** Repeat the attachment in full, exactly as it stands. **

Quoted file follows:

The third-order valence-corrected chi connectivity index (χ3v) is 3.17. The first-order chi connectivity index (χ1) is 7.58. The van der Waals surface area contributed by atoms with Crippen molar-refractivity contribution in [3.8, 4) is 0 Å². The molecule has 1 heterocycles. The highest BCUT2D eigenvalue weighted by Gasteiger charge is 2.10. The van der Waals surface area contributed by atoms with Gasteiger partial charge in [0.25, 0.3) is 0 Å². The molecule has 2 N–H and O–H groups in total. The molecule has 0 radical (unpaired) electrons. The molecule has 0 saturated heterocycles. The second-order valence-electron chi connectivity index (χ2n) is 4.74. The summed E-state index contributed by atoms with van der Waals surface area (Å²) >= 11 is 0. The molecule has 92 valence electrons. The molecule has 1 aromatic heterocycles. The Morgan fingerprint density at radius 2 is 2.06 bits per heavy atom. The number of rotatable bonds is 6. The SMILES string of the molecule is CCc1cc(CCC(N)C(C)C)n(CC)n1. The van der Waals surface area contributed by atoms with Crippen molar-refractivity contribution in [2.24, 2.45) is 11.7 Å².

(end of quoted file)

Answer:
The third-order valence-corrected chi connectivity index (χ3v) is 3.17. The first-order chi connectivity index (χ1) is 7.58. The van der Waals surface area contributed by atoms with Crippen molar-refractivity contribution in [3.8, 4) is 0 Å². The molecule has 1 heterocycles. The highest BCUT2D eigenvalue weighted by Gasteiger charge is 2.10. The van der Waals surface area contributed by atoms with Gasteiger partial charge in [0.25, 0.3) is 0 Å². The molecule has 2 N–H and O–H groups in total. The molecule has 0 radical (unpaired) electrons. The molecule has 0 saturated heterocycles. The second-order valence-electron chi connectivity index (χ2n) is 4.74. The summed E-state index contributed by atoms with van der Waals surface area (Å²) >= 11 is 0. The molecule has 92 valence electrons. The molecule has 1 aromatic heterocycles. The Morgan fingerprint density at radius 2 is 2.06 bits per heavy atom. The number of rotatable bonds is 6. The SMILES string of the molecule is CCc1cc(CCC(N)C(C)C)n(CC)n1. The van der Waals surface area contributed by atoms with Crippen molar-refractivity contribution in [2.24, 2.45) is 11.7 Å².